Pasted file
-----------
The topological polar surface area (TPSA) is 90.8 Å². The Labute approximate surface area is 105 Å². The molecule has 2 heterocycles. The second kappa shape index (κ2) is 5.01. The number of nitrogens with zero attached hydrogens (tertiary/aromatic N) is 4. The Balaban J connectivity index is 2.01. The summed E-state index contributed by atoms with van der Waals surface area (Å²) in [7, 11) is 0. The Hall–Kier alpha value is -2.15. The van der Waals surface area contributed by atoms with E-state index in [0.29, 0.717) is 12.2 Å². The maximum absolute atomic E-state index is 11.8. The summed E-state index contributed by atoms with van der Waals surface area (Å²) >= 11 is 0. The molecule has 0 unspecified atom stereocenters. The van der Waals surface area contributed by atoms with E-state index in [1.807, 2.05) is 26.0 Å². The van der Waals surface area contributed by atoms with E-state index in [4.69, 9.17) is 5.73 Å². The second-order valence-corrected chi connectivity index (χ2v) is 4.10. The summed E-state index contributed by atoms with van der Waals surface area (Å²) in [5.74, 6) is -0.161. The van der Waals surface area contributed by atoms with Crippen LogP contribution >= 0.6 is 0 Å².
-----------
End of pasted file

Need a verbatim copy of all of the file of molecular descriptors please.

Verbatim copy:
The topological polar surface area (TPSA) is 90.8 Å². The Labute approximate surface area is 105 Å². The molecule has 2 heterocycles. The second kappa shape index (κ2) is 5.01. The number of nitrogens with zero attached hydrogens (tertiary/aromatic N) is 4. The Balaban J connectivity index is 2.01. The summed E-state index contributed by atoms with van der Waals surface area (Å²) in [7, 11) is 0. The Hall–Kier alpha value is -2.15. The van der Waals surface area contributed by atoms with E-state index in [0.29, 0.717) is 12.2 Å². The maximum absolute atomic E-state index is 11.8. The summed E-state index contributed by atoms with van der Waals surface area (Å²) >= 11 is 0. The molecule has 0 unspecified atom stereocenters. The van der Waals surface area contributed by atoms with E-state index in [1.807, 2.05) is 26.0 Å². The van der Waals surface area contributed by atoms with E-state index in [4.69, 9.17) is 5.73 Å². The second-order valence-corrected chi connectivity index (χ2v) is 4.10. The summed E-state index contributed by atoms with van der Waals surface area (Å²) in [5.74, 6) is -0.161. The van der Waals surface area contributed by atoms with Crippen LogP contribution >= 0.6 is 0 Å².